Emergency room physician Lorna Breen, M’99, was an avid snowboarder, runner and salsa dancer.
She loved being the “cool” aunt to her eight nieces and nephews.
She had a close group of friends in New York, was an active member of her church and drove a convertible sports car because it made her happy.
“She loved life,” says her sister, Jennifer Feist of Charlottesville, Virginia.
When Breen died by suicide last April, her family was devastated. As they mourned and tried to make sense of the horror that was suffocating them, they realized what they had to do.
“We needed to share Lorna’s story,” Feist says. “We realized we have to change the culture of the health care community so physicians know it is OK to ask for help when they feel overwhelmed.”
It was at NewYork-Presbyterian Allen Hospital’s ER that Breen found herself at the epicenter of a global pandemic after returning March 14 from a family vacation with Feist, Feist’s husband Corey and their children.
Hundreds of patients were sick and dying from COVID-19. Breen, who dreamed of becoming an ER physician since childhood, stepped up like she always did, Feist says – with compassion and determination.
Four days later, Breen experienced her first COVID symptoms. While recuperating at home, she worried about her colleagues and the limited supply of protective gear. She was anxious for patients and wanted to keep them safe.
She returned to the hospital on April 1 but soon felt overwhelmed by the nonstop cries for help. Scheduled to work nine 12-hour shifts in a row, she worried that if she couldn’t keep up, she could lose her job.
Breen, who had no history of depression or mental illness, “was afraid to ask for help,” Feist says. “There is this stigma that health care providers are super- heroes. But they are human. The whole paradigm has to change.”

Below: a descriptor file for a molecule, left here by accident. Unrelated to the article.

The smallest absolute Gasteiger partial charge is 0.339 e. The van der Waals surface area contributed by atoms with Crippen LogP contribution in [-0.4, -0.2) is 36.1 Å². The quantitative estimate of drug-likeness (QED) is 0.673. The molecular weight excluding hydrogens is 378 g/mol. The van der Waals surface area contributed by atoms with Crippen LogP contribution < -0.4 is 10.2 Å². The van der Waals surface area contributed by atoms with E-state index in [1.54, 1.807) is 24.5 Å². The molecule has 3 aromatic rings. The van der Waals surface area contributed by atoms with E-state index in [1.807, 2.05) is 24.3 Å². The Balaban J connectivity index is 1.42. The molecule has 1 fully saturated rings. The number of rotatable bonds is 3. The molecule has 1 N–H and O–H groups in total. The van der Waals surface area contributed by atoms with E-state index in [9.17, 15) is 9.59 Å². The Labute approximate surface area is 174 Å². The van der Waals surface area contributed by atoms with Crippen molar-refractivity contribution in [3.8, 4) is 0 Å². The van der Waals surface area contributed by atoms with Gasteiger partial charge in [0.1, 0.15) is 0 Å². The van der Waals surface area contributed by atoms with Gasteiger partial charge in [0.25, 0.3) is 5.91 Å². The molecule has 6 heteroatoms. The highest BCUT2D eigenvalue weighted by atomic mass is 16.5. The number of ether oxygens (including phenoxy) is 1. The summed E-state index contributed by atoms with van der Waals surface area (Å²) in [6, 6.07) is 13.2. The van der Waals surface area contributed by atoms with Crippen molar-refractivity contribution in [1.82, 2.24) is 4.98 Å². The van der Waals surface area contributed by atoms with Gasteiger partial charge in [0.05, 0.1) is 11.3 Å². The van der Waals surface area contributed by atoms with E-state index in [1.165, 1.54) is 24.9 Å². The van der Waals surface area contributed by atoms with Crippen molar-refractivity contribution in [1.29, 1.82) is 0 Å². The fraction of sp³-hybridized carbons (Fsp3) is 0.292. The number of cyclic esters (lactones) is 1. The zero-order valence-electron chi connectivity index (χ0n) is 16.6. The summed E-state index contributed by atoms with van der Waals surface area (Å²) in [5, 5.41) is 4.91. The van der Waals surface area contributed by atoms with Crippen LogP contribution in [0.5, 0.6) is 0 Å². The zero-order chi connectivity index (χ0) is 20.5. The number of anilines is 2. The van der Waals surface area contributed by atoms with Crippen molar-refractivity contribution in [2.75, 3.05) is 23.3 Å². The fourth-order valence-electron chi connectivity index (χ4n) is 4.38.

In response to Breen’s experience, Feist and her family established the Dr. Lorna Breen Heroes’ Foundation, which aims to reduce burnout of health care professionals and safeguard their well-being. The goal, Feist says, is a world where seeking mental health services is universally viewed as a sign of strength.
She has shared her sister’s story in podcasts, roundtable discussions and countless interviews. In June, Feist and her husband submitted written testimony to a Congressional hearing examining the pandemic’s toll on clinicians’ mental health. A month later, U.S. senators introduced the Dr. Lorna Breen Health Care Provider Protection Act with a goal of reducing and preventing suicide, burnout, and mental and behavioral health conditions among health care professionals.
The bill has been endorsed by the American College of Emergency Physicians, which offers free counseling services for members experiencing depression, fatigue or other mental health issues.
In addition, Breen’s School of Medicine classmates established the Lorna M. Breen, M.D., Memorial Scholarship. More than $74,000 has been pledged so far.
“It will go to a third-year student who exemplifies Lorna’s passion, community service, humility and academic excellence,” says Alireza Maghsoudi, M’99, a cardiologist at Virginia Heart in Fairfax, who helped spearhead the initiative. “We want her legacy to live forever.”
That is Feist’s wish as well.
“My sister and I were incredibly close,” she says. “I can’t put into words how difficult this has been. It is my worst nightmare. But we have to tell her story. We have to help others so this never happens again.”